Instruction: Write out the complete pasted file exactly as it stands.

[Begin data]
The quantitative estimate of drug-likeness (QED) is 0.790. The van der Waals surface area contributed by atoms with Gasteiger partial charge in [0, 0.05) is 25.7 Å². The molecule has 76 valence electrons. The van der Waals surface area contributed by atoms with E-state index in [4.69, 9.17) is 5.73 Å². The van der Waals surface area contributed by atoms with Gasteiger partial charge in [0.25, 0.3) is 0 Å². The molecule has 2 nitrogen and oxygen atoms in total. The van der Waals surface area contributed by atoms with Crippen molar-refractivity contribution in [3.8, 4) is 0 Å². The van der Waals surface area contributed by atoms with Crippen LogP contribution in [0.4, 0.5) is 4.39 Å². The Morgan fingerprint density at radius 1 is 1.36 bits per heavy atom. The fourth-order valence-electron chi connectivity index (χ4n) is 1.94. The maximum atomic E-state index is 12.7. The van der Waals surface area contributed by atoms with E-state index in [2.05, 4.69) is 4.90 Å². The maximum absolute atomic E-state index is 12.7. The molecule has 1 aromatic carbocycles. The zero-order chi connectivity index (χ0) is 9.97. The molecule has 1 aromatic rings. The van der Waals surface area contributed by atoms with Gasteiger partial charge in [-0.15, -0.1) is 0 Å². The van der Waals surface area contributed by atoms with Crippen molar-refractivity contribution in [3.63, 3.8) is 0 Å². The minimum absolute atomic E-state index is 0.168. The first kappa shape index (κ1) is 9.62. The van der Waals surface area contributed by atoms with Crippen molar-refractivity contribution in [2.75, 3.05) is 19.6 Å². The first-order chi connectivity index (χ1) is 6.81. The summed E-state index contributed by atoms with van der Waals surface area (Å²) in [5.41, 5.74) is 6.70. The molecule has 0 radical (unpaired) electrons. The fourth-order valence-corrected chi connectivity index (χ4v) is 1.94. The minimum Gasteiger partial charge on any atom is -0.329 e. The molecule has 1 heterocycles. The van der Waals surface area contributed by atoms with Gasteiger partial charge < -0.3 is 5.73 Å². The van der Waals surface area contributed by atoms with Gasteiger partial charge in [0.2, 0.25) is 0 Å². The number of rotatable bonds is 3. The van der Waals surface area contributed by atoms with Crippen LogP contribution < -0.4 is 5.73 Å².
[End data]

The quantitative estimate of drug-likeness (QED) is 0.790. The van der Waals surface area contributed by atoms with Gasteiger partial charge in [0, 0.05) is 25.7 Å². The molecule has 76 valence electrons. The van der Waals surface area contributed by atoms with E-state index in [4.69, 9.17) is 5.73 Å². The van der Waals surface area contributed by atoms with Gasteiger partial charge in [0.25, 0.3) is 0 Å². The molecule has 2 nitrogen and oxygen atoms in total. The van der Waals surface area contributed by atoms with Crippen molar-refractivity contribution in [3.8, 4) is 0 Å². The van der Waals surface area contributed by atoms with Crippen LogP contribution in [0.4, 0.5) is 4.39 Å². The Morgan fingerprint density at radius 1 is 1.36 bits per heavy atom. The fourth-order valence-electron chi connectivity index (χ4n) is 1.94. The maximum atomic E-state index is 12.7. The van der Waals surface area contributed by atoms with E-state index in [2.05, 4.69) is 4.90 Å². The maximum absolute atomic E-state index is 12.7. The molecule has 1 aromatic carbocycles. The zero-order chi connectivity index (χ0) is 9.97. The molecule has 1 aromatic rings. The van der Waals surface area contributed by atoms with Gasteiger partial charge in [-0.15, -0.1) is 0 Å². The van der Waals surface area contributed by atoms with Crippen molar-refractivity contribution in [3.63, 3.8) is 0 Å². The minimum absolute atomic E-state index is 0.168. The first kappa shape index (κ1) is 9.62. The van der Waals surface area contributed by atoms with Crippen molar-refractivity contribution in [2.75, 3.05) is 19.6 Å². The first-order chi connectivity index (χ1) is 6.81. The summed E-state index contributed by atoms with van der Waals surface area (Å²) in [5.41, 5.74) is 6.70. The molecule has 0 radical (unpaired) electrons. The fourth-order valence-corrected chi connectivity index (χ4v) is 1.94. The minimum Gasteiger partial charge on any atom is -0.329 e. The molecule has 1 heterocycles. The van der Waals surface area contributed by atoms with Gasteiger partial charge < -0.3 is 5.73 Å². The van der Waals surface area contributed by atoms with Gasteiger partial charge in [0.2, 0.25) is 0 Å². The number of rotatable bonds is 3. The van der Waals surface area contributed by atoms with Crippen LogP contribution < -0.4 is 5.73 Å².